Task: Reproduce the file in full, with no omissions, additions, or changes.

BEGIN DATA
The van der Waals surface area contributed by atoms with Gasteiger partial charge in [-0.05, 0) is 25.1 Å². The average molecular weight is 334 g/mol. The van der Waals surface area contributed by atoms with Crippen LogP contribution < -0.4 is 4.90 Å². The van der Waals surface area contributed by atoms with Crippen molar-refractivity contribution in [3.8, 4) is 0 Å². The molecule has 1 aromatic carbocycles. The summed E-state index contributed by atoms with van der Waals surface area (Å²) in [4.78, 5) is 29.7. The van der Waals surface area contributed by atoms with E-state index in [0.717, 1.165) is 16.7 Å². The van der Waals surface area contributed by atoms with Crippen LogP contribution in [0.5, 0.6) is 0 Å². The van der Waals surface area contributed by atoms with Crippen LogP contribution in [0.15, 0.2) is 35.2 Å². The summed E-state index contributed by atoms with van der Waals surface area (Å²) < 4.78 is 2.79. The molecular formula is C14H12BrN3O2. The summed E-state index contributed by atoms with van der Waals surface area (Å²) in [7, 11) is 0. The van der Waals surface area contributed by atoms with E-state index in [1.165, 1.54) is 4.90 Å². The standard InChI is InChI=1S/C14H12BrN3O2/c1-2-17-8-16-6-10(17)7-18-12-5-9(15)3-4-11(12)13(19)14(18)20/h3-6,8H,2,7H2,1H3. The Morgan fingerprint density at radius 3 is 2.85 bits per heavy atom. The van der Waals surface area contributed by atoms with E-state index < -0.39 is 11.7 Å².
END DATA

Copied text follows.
The van der Waals surface area contributed by atoms with Gasteiger partial charge in [-0.05, 0) is 25.1 Å². The average molecular weight is 334 g/mol. The van der Waals surface area contributed by atoms with Crippen LogP contribution < -0.4 is 4.90 Å². The van der Waals surface area contributed by atoms with Crippen molar-refractivity contribution in [3.8, 4) is 0 Å². The molecule has 1 aromatic carbocycles. The summed E-state index contributed by atoms with van der Waals surface area (Å²) in [4.78, 5) is 29.7. The van der Waals surface area contributed by atoms with E-state index in [0.717, 1.165) is 16.7 Å². The van der Waals surface area contributed by atoms with Crippen LogP contribution in [0.5, 0.6) is 0 Å². The van der Waals surface area contributed by atoms with Crippen LogP contribution in [0.15, 0.2) is 35.2 Å². The summed E-state index contributed by atoms with van der Waals surface area (Å²) < 4.78 is 2.79. The molecular formula is C14H12BrN3O2. The summed E-state index contributed by atoms with van der Waals surface area (Å²) in [7, 11) is 0. The van der Waals surface area contributed by atoms with E-state index in [1.165, 1.54) is 4.90 Å². The standard InChI is InChI=1S/C14H12BrN3O2/c1-2-17-8-16-6-10(17)7-18-12-5-9(15)3-4-11(12)13(19)14(18)20/h3-6,8H,2,7H2,1H3. The Morgan fingerprint density at radius 3 is 2.85 bits per heavy atom. The van der Waals surface area contributed by atoms with E-state index < -0.39 is 11.7 Å².